Am I a Zombie?
Subjective Idealism posits that nothing exists unless it is perceived. A cornerstone of this philosophy is the existence of consciousness, a phenomenon that isn’t required by physicalism. From a physicalist perspective, if it walks like a human, talks like a human, and acts like a human, it’s a human, whether conscious or not. The idealist doesn’t accept this, claiming that consciousness is the key to being human and without it the physicalist’s human is nothing more than a zombie. They use some sketchy logic to prove that the physicalist argument is wrong, that there is no objective material world of which everything, including consciousness, is part of. Hence the title of this post.
The gist of the argument is this: everything in the world is physical; physicalism predicts the existence of a parallel universe that is exactly the same as ours, but lacking consciousness [because it is not physical]; imagine a world full of unconscious zombies (if you can imagine it, it’s possible); thus physicalism is false by a logical method called modus tollens.
I find the assumption that consciousness is not a physical phenomenon somewhat self-serving and don’t accept it. I don’t think it convinces Physicalists either, but this introduces an intriguing idea, one I’ve been exploring in my Dao De Jing blog. I don’t think the philosophers took the zombie world thought experiment far enough.
Let’s begin with my a hypothetical question: What would it be like to be a zombie?
I have my own thought experiment to address this, without using the word, consciousness, which the philosophers appear to be hung up on.
Imagine a day like this: you get dressed, have breakfast, and go to work, recalling a movie you watched the night before, so that you don’t recall the commute; you have a lot of busywork to do, forms to fill out and mindless emails to answer; your work day is interrupted by lunch with some coworkers talking about their new house, which they’ve been describing all week; you don’t recall the unmemorable drive home and make a dinner you’ve prepared a thousand times, talking to your family about school and other familiar topics; you clean the kitchen and watch TV until bedtime.
Question: Did you ever engage your prefrontal cortex in complex problem solving, analysis, or making plans? Remember this is a thought experiment, so brief interludes of thinking about a nagging problem don’t occur. This day was successfully traversed using only heuristic memory, your automatic behavior modified slightly using Bayesian estimation. This is a technique built into our cerebellum and thus requiring no active thinking.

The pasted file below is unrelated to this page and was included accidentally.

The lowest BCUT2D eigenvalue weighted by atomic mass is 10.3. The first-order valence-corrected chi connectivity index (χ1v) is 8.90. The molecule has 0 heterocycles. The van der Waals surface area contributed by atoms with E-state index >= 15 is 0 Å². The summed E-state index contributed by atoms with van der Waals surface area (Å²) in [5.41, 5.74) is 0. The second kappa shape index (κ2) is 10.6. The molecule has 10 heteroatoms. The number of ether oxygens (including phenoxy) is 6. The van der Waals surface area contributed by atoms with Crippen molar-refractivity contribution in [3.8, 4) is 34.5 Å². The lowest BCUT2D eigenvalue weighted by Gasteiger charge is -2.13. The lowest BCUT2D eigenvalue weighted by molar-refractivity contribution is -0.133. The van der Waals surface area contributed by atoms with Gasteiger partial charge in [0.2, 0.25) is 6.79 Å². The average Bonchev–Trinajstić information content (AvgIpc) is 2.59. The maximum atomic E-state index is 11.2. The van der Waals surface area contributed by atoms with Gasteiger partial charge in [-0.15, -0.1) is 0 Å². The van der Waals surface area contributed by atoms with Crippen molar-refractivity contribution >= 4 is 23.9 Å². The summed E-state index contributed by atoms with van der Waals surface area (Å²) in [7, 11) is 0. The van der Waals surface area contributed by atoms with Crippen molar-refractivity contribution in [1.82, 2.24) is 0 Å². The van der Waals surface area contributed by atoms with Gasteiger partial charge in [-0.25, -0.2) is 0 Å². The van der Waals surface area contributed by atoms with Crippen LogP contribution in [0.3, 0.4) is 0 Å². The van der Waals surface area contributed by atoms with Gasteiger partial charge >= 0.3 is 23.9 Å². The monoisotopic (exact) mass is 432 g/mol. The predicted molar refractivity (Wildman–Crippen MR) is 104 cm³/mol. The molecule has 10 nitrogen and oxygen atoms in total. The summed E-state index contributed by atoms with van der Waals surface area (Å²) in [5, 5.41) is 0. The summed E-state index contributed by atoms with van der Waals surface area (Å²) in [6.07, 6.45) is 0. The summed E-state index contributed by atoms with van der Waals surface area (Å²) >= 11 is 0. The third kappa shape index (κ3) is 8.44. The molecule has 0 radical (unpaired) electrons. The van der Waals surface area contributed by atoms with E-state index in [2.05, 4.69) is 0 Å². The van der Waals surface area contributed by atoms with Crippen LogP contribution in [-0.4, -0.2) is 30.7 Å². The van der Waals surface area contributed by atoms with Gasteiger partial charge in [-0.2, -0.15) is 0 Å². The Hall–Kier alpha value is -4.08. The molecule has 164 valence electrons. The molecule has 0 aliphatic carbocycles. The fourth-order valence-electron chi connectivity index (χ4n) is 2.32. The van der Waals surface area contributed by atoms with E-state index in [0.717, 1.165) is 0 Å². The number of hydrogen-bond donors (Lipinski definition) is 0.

Are you a zombie?
Of course, I did the same as the philosophers, switching the definition of consciousness without telling you. My story defines consciousness as being aware (as in I AM AWARE thinking) of what you are doing. But if you can’t recall the drive to work immediately afterward, were you conscious of it? Considering the rest of this boring day, in which your mind basked in the afterglow of a movie you loved (an emotional response stimulated by memory), were you ever really conscious?
It seems to me, therefore, that the concept of a zombie world is an axiom rather than a thought experiment intended to show that Idealists are more clever than Physicalists. Such a world does exist, only not as a homogeneous universe filled with permanent zombies. We are all zombies, unconscious beings who walk, talk, act, and behave like humans much of the time.
The only prerequisite to being a zombie appears to be that the entity is unconscious. Zombies have brains with neurons, axons, and electrical signals flashing to and fro within their gray matter. Hormones are secreted by their limbic system. They have emotions. They are human. But they are also zombies, just not all the time.
I’d like to add a word on the sophistry of these arguments. There is overwhelming empirical data that demonstrates the neurological manifestation of consciousness. The brain reveals conscious acts through electrical activity. Thus, even if there is something vague called universal consciousness as proposed by Objective Idealism and there is a mind-body dualism, this unknown entity, whether physical or metaphysical, functions through the brain to create consciousness. It seems inescapable therefore that consciousness exists in the physical world as a concrete, measurable process–a process that acts on matter even if not itself a material substance.
Next time, I’ll discuss another interpretation of the zombie concept, this time with a decidedly more idealist perspective.
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